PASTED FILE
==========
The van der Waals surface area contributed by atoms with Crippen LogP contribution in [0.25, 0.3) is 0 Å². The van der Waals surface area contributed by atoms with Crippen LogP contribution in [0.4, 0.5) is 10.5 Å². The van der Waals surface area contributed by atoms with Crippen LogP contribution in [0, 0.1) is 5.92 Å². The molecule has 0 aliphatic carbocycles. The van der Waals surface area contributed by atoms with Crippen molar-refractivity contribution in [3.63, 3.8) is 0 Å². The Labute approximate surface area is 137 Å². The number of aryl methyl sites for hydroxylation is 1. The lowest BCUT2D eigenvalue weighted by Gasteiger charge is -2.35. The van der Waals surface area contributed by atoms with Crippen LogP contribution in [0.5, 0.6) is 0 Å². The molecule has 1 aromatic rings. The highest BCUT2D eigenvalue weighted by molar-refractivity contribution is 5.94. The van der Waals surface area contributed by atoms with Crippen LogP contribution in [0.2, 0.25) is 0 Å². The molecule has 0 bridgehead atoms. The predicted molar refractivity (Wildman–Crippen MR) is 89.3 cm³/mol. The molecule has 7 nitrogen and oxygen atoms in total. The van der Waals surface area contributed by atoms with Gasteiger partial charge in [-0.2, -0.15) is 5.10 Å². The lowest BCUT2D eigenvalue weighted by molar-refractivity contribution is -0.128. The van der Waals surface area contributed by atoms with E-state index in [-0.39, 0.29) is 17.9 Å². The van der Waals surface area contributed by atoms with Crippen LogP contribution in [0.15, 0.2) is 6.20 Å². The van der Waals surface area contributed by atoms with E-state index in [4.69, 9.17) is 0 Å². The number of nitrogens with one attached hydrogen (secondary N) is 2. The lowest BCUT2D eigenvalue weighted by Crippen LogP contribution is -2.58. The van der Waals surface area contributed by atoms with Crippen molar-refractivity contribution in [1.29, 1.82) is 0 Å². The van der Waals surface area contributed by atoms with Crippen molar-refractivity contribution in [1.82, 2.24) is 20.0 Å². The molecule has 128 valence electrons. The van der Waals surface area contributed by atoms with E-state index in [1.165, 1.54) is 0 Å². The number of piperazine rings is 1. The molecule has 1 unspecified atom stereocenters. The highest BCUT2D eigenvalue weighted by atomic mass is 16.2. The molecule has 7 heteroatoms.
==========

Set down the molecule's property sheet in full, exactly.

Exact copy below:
The van der Waals surface area contributed by atoms with Crippen LogP contribution in [0.25, 0.3) is 0 Å². The van der Waals surface area contributed by atoms with Crippen LogP contribution in [0.4, 0.5) is 10.5 Å². The van der Waals surface area contributed by atoms with Crippen LogP contribution in [0, 0.1) is 5.92 Å². The molecule has 0 aliphatic carbocycles. The van der Waals surface area contributed by atoms with Crippen molar-refractivity contribution in [3.63, 3.8) is 0 Å². The Labute approximate surface area is 137 Å². The number of aryl methyl sites for hydroxylation is 1. The lowest BCUT2D eigenvalue weighted by Gasteiger charge is -2.35. The van der Waals surface area contributed by atoms with Crippen LogP contribution in [0.5, 0.6) is 0 Å². The molecule has 1 aromatic rings. The highest BCUT2D eigenvalue weighted by molar-refractivity contribution is 5.94. The van der Waals surface area contributed by atoms with Crippen LogP contribution in [0.2, 0.25) is 0 Å². The molecule has 0 bridgehead atoms. The predicted molar refractivity (Wildman–Crippen MR) is 89.3 cm³/mol. The molecule has 7 nitrogen and oxygen atoms in total. The van der Waals surface area contributed by atoms with Gasteiger partial charge in [-0.2, -0.15) is 5.10 Å². The lowest BCUT2D eigenvalue weighted by molar-refractivity contribution is -0.128. The van der Waals surface area contributed by atoms with E-state index in [-0.39, 0.29) is 17.9 Å². The van der Waals surface area contributed by atoms with Crippen LogP contribution in [0.15, 0.2) is 6.20 Å². The van der Waals surface area contributed by atoms with E-state index in [4.69, 9.17) is 0 Å². The number of nitrogens with one attached hydrogen (secondary N) is 2. The lowest BCUT2D eigenvalue weighted by Crippen LogP contribution is -2.58. The van der Waals surface area contributed by atoms with Crippen molar-refractivity contribution in [1.29, 1.82) is 0 Å². The van der Waals surface area contributed by atoms with Crippen molar-refractivity contribution in [1.82, 2.24) is 20.0 Å². The molecule has 128 valence electrons. The van der Waals surface area contributed by atoms with E-state index in [1.165, 1.54) is 0 Å². The number of piperazine rings is 1. The molecule has 1 unspecified atom stereocenters. The highest BCUT2D eigenvalue weighted by atomic mass is 16.2. The molecule has 7 heteroatoms.